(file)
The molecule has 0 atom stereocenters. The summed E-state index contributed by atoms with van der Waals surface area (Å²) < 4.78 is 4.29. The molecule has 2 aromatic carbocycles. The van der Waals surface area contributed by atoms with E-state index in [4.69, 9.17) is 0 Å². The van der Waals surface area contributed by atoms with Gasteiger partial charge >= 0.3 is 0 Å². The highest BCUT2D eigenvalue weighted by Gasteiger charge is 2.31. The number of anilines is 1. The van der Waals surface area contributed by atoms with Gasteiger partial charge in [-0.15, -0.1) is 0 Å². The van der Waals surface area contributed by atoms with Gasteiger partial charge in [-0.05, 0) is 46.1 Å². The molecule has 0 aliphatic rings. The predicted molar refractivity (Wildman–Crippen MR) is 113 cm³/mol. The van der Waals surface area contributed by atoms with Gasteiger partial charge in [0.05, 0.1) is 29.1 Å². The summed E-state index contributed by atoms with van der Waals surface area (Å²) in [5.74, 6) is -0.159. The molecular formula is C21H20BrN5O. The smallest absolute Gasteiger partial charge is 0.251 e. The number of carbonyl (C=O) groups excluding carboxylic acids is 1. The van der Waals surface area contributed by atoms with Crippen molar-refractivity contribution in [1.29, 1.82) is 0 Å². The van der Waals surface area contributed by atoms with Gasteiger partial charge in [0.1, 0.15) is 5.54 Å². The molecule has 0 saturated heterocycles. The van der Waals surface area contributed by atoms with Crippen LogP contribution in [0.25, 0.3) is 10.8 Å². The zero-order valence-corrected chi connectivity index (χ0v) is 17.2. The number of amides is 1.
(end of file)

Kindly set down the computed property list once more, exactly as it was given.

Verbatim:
The molecule has 0 atom stereocenters. The summed E-state index contributed by atoms with van der Waals surface area (Å²) < 4.78 is 4.29. The molecule has 2 aromatic carbocycles. The van der Waals surface area contributed by atoms with E-state index in [4.69, 9.17) is 0 Å². The van der Waals surface area contributed by atoms with Gasteiger partial charge >= 0.3 is 0 Å². The highest BCUT2D eigenvalue weighted by Gasteiger charge is 2.31. The number of anilines is 1. The van der Waals surface area contributed by atoms with Gasteiger partial charge in [-0.15, -0.1) is 0 Å². The van der Waals surface area contributed by atoms with Gasteiger partial charge in [-0.05, 0) is 46.1 Å². The molecule has 0 aliphatic rings. The predicted molar refractivity (Wildman–Crippen MR) is 113 cm³/mol. The van der Waals surface area contributed by atoms with Gasteiger partial charge in [0.05, 0.1) is 29.1 Å². The summed E-state index contributed by atoms with van der Waals surface area (Å²) in [5.74, 6) is -0.159. The molecular formula is C21H20BrN5O. The smallest absolute Gasteiger partial charge is 0.251 e. The number of carbonyl (C=O) groups excluding carboxylic acids is 1. The van der Waals surface area contributed by atoms with Crippen molar-refractivity contribution in [1.29, 1.82) is 0 Å². The van der Waals surface area contributed by atoms with Gasteiger partial charge in [0.1, 0.15) is 5.54 Å². The molecule has 0 saturated heterocycles. The van der Waals surface area contributed by atoms with Crippen LogP contribution in [0.25, 0.3) is 10.8 Å². The zero-order valence-corrected chi connectivity index (χ0v) is 17.2. The number of amides is 1.